Bosnian policemen try to hold off protesters in their attempt to storm a local government building in Sarajevo yesterday.
SARAJEVO: Protesters set fire to a section of the presidency building in the Bosnian capital Sarajevo yesterday, the third day of violent protests against economic and political stagnation in the Balkan country.
A reporter on the scene said protesters had smashed windows and threw a flare into the building despite special police’s efforts to disperse them with water cannon.
With unemployment at 44 percent and one in five people living below the poverty line, Bosnians have taken to the streets to protest the authorities’ failure to address the economic situation.
As anger spiralled yesterday—the third day of at times violent protests—demonstrators set fire to a government building in the capital Sarajevo and another in the northeastern city of Tuzla.
In Tuzla, thousands of protesters cheered as 100 young men wearing hoods stormed a local administrative building, destroying furniture and throwing televisions out of the windows.
Shortly afterwards, flames and thick smoke could be seen billowing from the first floor windows. In Sarajevo, protestors smashed windows and set fire to security posts outside a government building.
Riot police surrounded the building but were unable to gain access, with demonstrators also blocking two fire engines from reaching the scene.
With demonstrations planned in more than 20 towns and thousands of protesters on the streets of Tusla and Sarajevo on Friday, the protests mark the largest outbreak of public anger in the Balkan country of 3.8 million people since the end of the 1992-1995 war.
The protestors are demanding the resignation of local and regional officials who they blame for two decades of political stalemate that has left the economy in dire straits.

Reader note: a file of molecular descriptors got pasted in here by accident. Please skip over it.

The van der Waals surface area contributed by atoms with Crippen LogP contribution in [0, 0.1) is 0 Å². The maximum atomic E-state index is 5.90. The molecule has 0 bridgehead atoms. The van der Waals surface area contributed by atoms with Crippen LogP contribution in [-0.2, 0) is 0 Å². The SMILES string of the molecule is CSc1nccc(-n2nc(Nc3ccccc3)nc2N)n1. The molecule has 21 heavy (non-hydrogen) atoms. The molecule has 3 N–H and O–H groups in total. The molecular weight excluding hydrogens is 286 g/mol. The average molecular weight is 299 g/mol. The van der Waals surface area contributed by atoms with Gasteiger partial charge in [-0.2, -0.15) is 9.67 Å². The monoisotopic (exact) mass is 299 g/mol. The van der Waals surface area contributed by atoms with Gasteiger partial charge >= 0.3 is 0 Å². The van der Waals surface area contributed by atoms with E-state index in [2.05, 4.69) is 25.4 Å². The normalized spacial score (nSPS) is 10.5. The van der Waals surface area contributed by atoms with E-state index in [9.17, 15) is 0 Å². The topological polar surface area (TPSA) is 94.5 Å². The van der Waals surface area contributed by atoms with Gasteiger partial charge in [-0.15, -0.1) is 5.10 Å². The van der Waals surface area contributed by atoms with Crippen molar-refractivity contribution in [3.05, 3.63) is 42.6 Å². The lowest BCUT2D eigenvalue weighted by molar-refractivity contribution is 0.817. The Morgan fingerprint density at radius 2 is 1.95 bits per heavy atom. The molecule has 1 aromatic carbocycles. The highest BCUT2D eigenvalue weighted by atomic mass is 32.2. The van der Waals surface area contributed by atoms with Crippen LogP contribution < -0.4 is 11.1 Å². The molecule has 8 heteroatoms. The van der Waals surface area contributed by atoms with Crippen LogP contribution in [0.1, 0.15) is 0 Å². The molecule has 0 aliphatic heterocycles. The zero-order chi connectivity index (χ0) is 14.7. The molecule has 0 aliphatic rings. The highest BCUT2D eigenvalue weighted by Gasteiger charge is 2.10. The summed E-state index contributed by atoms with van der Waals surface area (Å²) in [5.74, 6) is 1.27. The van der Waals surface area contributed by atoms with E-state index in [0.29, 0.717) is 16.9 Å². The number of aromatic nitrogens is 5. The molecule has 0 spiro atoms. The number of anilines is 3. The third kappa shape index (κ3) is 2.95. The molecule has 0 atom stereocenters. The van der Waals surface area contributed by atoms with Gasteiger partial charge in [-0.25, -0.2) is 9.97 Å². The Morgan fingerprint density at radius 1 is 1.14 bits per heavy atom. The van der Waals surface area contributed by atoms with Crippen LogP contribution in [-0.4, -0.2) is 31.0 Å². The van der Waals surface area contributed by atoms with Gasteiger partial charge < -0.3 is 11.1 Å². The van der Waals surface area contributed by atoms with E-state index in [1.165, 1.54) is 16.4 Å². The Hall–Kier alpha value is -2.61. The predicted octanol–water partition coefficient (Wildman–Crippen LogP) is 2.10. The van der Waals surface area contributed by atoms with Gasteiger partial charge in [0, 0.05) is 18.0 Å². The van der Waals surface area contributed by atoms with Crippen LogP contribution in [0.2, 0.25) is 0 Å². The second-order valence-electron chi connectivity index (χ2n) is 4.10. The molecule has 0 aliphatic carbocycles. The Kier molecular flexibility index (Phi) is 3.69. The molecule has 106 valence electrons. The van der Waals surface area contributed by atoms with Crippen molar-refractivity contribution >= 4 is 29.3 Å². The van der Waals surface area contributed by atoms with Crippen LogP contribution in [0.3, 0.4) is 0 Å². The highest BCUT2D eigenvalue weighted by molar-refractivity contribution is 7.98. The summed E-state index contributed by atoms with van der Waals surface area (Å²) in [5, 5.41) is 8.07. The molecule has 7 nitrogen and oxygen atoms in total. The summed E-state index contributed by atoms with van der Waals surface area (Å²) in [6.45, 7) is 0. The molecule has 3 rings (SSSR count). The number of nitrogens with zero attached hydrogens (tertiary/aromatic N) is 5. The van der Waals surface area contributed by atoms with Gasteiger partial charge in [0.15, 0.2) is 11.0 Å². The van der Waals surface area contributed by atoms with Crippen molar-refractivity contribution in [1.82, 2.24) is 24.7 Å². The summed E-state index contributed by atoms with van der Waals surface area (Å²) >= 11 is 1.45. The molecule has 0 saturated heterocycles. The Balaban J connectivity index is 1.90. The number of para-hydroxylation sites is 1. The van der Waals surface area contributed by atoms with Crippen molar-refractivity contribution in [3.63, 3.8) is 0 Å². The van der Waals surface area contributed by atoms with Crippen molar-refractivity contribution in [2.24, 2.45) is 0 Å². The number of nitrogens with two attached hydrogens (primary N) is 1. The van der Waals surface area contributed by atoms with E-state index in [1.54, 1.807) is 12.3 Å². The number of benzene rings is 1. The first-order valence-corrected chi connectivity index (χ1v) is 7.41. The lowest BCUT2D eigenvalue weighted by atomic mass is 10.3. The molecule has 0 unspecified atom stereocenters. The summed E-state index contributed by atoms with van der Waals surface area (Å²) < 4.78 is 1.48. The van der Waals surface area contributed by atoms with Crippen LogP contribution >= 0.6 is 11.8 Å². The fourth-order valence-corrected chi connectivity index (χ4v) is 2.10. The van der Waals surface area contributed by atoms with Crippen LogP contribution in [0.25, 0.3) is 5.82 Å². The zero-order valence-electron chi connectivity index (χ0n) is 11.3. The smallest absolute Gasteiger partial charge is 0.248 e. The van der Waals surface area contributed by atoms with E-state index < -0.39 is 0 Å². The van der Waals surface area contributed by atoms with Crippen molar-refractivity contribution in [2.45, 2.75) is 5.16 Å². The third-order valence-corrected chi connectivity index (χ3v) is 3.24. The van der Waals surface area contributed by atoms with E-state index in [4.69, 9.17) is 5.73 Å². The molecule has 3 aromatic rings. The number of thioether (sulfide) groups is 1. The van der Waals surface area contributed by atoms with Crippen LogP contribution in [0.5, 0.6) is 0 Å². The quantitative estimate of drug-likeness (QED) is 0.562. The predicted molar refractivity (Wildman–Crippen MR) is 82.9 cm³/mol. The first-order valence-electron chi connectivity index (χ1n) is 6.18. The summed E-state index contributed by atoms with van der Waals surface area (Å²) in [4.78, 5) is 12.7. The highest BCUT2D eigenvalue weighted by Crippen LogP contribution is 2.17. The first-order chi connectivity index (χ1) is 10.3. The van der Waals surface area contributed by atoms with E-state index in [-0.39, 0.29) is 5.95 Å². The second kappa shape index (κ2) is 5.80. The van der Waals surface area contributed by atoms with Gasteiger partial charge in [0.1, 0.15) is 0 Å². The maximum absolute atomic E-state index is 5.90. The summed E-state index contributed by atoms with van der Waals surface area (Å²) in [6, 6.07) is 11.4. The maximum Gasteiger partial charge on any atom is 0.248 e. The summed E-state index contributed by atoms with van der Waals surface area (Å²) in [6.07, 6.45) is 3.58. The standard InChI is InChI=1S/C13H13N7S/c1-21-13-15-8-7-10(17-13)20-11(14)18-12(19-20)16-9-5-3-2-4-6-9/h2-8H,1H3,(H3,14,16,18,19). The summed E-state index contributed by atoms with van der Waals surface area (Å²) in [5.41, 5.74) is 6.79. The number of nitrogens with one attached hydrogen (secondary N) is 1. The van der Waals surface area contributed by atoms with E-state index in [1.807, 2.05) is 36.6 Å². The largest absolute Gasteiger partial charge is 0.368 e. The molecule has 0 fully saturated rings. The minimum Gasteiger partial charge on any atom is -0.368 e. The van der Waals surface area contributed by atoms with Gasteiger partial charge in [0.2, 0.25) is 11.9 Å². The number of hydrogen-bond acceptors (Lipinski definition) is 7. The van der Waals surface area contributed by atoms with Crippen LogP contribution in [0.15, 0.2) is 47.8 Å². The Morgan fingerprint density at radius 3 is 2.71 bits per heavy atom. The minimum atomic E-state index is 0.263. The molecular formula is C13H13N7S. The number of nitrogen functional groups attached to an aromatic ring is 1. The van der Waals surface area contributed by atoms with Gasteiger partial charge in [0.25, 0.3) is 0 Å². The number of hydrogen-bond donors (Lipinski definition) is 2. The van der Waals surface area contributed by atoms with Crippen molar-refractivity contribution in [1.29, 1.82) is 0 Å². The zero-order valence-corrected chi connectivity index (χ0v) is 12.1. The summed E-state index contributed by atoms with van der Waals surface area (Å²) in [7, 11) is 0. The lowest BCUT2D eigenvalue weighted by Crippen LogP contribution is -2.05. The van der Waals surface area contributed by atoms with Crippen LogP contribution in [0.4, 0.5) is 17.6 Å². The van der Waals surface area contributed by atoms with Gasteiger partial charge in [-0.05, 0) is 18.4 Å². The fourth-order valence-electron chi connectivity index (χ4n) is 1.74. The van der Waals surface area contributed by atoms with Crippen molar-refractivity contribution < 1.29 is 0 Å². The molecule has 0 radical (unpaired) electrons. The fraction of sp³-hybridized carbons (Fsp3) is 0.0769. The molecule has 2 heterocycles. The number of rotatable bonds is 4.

“People protest because they are hungry, because they don’t have jobs. We demand the government resign,” Nihad Karac, a construction worker in his 40s, said. “I am employed, but my salary is ¤250 per month.”
Most protesters blamed politicians for the lack of economic growth in the country.
Nedim Seferovic, who is unemployed, said he had been forced to rely on food handouts for the past five years. “I would like to see them (politicians) live that way. We want an honest government,” said the 28-year-old, decrying politicians’ high salaries.
The protests started on Wednesday in Tuzla, once one of the main industrial hubs in the former Yugoslav republic.
They followed a call by workers who accused the authorities of fraudulently privatising a number of factories once owned by the state. They say salaries have been unpaid for months.
Sakib Kopic, one of the workers’ representatives, said the protests were a “the people’s answer” to the government’s failure to address the ongoing economic decline.
More than 130 people were injured in clashes between police and protesters in the city on Thursday, and yerserday the city’s schools remained shut for fear of further violence.